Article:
Friday, October 18, 2013

Life at Heinz post-Buffett

Earlier this year Warren Buffett's Berkshire Hathaway teamed with Brazilian private equity 3G to buy Heinz for $28 billion.

The acquisition was not cheap. The purchase price represented a +28% premium to where Heinz had been trading in the markets.  And while there was no denying the iconic status of Heinz ketchup and its numerous other consumer products, many puzzled as to whether the famed value investor had overpaid.

I wrote about the acquisition on Random Glenings on February 19, 2013.

I argued that the key to the deal for Buffett was the 9% preferred dividend that Berkshire will receive in the coming years.

I also noted that the management team at 3G had the reputation for ruthlessly cutting costs to achieve financial objectives which would eventually help the deal prove profitable.

Here's an excerpt from my blog post:

So here's what I think Buffett is counting on.

First, 3G has the reputation of finding ways to ruthlessly cut costs in the companies it has acquired.  While Heinz is reported to already be fairly efficient in its operations, I suspect there will be some cuts to follow.

Next, in Buffett's view, the 9% preferred dividend pays him pretty handsomely while he waits for 3G to improve bottom line results.  In a world of record-low interest rates, Berkshire will be earning 6% (if you include its equity investment), which is pretty attractive.  Note too that preferred dividends are 70% tax-free to corporate investors provided they hold the shares for at least 45 days.

Also, in the unlikely event that Heinz goes bankrupt, Berkshire's preferred shares stand high enough in the capital structure to be repaid prior to general creditors.

Finally, Buffett is renowned for thinking about how a company will look in the future, not just as it appears today.

If Heinz can grow its top line by +5% per annum for the next five years (it has actually done slightly better than this since 2007), Heinz will have revenue of around $15 billion by 2017.

Assuming it will maintain operating margins of around 15% (its historic average), the operating income will be closer to $2.2 billion five years from now.

At that time, after paying the debt service and taxes, in 2017 Heinz will have $1.1 billion available.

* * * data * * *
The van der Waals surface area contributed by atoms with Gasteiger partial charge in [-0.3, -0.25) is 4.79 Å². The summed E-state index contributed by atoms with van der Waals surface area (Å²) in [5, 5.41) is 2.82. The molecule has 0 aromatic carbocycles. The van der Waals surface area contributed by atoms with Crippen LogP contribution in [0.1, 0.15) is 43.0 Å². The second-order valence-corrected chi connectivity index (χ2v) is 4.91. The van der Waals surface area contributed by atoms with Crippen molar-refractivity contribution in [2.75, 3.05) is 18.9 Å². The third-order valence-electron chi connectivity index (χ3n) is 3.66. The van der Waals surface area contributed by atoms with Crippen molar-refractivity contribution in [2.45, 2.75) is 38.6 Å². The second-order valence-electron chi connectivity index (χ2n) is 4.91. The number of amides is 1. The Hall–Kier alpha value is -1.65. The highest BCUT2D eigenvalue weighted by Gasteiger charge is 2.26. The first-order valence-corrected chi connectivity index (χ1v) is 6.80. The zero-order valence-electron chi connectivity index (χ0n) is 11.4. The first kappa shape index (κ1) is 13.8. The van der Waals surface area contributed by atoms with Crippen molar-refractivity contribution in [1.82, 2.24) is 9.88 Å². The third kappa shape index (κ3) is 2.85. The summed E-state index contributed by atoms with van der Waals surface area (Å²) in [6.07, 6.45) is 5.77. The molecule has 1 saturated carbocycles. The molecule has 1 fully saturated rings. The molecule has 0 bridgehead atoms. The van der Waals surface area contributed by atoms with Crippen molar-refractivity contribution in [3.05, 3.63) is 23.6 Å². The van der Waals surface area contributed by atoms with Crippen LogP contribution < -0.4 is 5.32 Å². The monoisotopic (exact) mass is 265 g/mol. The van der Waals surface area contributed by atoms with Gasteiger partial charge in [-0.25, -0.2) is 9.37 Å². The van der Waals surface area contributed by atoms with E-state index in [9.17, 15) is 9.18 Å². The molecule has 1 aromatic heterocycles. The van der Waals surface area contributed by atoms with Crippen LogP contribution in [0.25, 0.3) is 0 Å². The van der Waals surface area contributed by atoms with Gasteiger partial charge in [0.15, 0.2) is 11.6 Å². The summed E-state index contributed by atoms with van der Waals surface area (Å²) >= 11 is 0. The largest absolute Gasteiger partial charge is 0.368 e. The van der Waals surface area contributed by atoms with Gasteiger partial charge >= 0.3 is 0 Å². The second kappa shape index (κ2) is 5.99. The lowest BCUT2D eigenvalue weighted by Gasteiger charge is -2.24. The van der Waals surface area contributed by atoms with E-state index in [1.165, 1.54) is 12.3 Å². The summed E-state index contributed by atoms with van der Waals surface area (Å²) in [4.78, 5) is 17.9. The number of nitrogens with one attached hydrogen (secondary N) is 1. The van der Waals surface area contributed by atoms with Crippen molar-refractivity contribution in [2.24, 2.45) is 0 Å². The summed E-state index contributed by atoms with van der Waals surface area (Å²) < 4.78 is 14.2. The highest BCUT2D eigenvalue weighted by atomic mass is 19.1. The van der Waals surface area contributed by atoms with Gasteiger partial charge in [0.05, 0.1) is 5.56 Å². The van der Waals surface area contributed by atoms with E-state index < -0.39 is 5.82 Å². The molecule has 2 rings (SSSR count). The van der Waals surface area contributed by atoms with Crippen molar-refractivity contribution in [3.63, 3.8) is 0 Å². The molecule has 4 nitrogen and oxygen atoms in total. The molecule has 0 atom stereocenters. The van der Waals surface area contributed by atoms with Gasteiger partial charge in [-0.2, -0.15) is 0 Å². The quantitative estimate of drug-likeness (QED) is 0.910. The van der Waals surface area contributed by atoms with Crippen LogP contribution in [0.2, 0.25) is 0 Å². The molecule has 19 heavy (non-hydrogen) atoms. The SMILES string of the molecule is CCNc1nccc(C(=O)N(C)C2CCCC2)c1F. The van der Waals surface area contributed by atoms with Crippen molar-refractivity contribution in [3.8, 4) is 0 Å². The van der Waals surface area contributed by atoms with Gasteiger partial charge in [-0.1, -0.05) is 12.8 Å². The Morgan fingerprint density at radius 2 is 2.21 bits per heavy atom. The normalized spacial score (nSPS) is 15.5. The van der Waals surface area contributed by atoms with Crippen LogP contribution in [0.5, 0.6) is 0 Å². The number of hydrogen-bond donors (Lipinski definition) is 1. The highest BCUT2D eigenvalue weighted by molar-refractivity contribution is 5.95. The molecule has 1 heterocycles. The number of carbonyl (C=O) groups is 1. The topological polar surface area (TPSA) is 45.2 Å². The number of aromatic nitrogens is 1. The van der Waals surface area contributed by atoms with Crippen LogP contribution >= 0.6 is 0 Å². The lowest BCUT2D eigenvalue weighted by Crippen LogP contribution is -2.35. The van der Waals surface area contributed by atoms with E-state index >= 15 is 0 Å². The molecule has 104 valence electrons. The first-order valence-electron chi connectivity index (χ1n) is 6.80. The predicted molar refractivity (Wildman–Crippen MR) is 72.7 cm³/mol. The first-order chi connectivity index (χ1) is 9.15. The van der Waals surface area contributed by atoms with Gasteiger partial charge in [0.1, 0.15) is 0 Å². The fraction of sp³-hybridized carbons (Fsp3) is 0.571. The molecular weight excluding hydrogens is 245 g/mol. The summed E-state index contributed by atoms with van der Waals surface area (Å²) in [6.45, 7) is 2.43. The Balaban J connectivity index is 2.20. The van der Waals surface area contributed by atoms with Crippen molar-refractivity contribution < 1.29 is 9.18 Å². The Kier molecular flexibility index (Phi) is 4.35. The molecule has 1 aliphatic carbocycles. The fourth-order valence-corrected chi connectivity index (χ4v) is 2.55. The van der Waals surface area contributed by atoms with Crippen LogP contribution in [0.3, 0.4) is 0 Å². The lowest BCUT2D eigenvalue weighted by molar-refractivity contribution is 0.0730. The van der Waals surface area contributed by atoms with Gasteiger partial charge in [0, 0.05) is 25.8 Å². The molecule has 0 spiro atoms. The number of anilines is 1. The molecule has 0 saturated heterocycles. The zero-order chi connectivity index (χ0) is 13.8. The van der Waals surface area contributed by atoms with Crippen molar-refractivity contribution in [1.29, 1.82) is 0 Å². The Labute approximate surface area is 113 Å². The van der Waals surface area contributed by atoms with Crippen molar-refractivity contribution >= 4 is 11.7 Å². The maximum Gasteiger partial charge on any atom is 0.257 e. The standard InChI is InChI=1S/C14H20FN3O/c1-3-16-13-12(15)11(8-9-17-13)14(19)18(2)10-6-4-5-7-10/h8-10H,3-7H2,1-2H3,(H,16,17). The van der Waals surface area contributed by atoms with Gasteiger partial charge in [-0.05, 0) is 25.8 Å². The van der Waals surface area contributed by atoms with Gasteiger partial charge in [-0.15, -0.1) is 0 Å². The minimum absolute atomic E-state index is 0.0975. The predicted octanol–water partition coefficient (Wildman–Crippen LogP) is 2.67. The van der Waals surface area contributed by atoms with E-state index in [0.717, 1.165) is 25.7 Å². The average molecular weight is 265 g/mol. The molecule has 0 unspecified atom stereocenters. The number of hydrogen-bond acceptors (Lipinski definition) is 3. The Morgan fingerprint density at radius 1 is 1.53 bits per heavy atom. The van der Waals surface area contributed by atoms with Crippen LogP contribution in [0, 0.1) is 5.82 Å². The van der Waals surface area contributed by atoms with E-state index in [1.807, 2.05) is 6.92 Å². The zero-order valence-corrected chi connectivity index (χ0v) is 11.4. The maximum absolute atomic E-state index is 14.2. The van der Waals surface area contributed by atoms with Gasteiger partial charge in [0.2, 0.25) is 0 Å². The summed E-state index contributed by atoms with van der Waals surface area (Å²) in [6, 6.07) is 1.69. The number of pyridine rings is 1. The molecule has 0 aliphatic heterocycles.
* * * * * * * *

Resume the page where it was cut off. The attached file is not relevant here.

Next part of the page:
However, Berkshire's share of the Heinz cash flow will be much bigger than 3G's, thanks to the preferred dividend.

Berkshire will gets its $700 million dividend first, and $200 million of the remaining $400 million in earnings, or 5% of its equity investment (although they will probably reinvest this amount back into the company.

In short, while it does not appear that the deal is a "home run" for Berkshire, it also is a pretty sound investment in a low return world.

The current issue of Fortune magazine carries a long piece about Heinz in the aftermath of the buyout (tip of the hat to Adam Lashinsky, editor of Fortune, who titled the piece "The Best Case Study You'll Ever Read" on LinkedIn).

Life at Heinz has been apparently brutal under 3G's management.  Costs have been ruthlessly cut, starting with the layoff of 11 of the top 12 senior managers at Heinz.  Here's an excerpt:

What is this new Heinz? So far, according to testimony from current and former executives, it is a place in which every cost, no matter the size, is attacked and reduced or eradicated. That applies to human costs as well; in August, Heinz announced the layoffs of some 350 of the 1,200-strong full time staff at Heinz's Pittsburgh headquarters and a total of 600 across North America....

 The layoffs were only the beginning. Heinz's corporate jet is being sold, the aviation department shuttered, and the company's two corporate buildings are being combined into one. Individual offices are being done away with altogether. Instead, even top executives including Hees now work only inches from each other at white industrial tables with one shared filing cabinet per table. They are encouraged to wear shirts with the Heinz logo imprinted on them. They must stay at hotels at the level of Holiday Inn when traveling, and are expected to work even longer hours than they already did. It is an approach borrowed from the likes of Wal-Mart, but refined over the course of many years.

According to the Fortune article, Buffett declined to comment on Heinz, noting that his role in the deal had been mostly to provide financing.